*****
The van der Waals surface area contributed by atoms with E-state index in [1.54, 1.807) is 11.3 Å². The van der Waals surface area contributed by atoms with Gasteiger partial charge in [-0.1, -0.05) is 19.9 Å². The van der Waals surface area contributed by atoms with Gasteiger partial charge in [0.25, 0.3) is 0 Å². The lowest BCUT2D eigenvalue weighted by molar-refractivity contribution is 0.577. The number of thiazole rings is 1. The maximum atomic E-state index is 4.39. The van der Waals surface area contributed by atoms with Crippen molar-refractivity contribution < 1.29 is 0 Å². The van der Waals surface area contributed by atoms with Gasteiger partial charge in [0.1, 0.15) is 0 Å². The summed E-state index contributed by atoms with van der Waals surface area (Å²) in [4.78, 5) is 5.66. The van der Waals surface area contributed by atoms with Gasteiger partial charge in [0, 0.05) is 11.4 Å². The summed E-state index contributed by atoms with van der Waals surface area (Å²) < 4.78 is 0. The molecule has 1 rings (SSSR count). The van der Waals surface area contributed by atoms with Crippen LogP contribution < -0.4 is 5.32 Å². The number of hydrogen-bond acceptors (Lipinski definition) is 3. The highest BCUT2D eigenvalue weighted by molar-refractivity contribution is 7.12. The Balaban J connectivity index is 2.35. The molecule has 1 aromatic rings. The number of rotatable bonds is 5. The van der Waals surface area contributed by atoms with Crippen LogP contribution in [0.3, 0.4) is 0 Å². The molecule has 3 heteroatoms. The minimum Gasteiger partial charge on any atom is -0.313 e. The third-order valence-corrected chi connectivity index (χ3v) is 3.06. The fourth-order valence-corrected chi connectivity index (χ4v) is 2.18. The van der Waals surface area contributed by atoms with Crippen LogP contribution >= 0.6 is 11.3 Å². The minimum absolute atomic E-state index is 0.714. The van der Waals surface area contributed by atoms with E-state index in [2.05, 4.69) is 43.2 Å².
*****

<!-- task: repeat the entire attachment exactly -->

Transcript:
The van der Waals surface area contributed by atoms with E-state index in [1.54, 1.807) is 11.3 Å². The van der Waals surface area contributed by atoms with Gasteiger partial charge in [-0.1, -0.05) is 19.9 Å². The van der Waals surface area contributed by atoms with Gasteiger partial charge in [0.25, 0.3) is 0 Å². The lowest BCUT2D eigenvalue weighted by molar-refractivity contribution is 0.577. The number of thiazole rings is 1. The maximum atomic E-state index is 4.39. The van der Waals surface area contributed by atoms with Crippen molar-refractivity contribution < 1.29 is 0 Å². The van der Waals surface area contributed by atoms with Gasteiger partial charge in [0.1, 0.15) is 0 Å². The summed E-state index contributed by atoms with van der Waals surface area (Å²) in [4.78, 5) is 5.66. The van der Waals surface area contributed by atoms with Gasteiger partial charge in [0, 0.05) is 11.4 Å². The summed E-state index contributed by atoms with van der Waals surface area (Å²) < 4.78 is 0. The molecule has 1 rings (SSSR count). The van der Waals surface area contributed by atoms with Crippen LogP contribution < -0.4 is 5.32 Å². The number of hydrogen-bond acceptors (Lipinski definition) is 3. The highest BCUT2D eigenvalue weighted by molar-refractivity contribution is 7.12. The Balaban J connectivity index is 2.35. The molecule has 1 aromatic rings. The number of rotatable bonds is 5. The van der Waals surface area contributed by atoms with Crippen LogP contribution in [0.3, 0.4) is 0 Å². The molecule has 3 heteroatoms. The minimum Gasteiger partial charge on any atom is -0.313 e. The third-order valence-corrected chi connectivity index (χ3v) is 3.06. The fourth-order valence-corrected chi connectivity index (χ4v) is 2.18. The van der Waals surface area contributed by atoms with Crippen LogP contribution >= 0.6 is 11.3 Å². The minimum absolute atomic E-state index is 0.714. The van der Waals surface area contributed by atoms with E-state index in [2.05, 4.69) is 43.2 Å².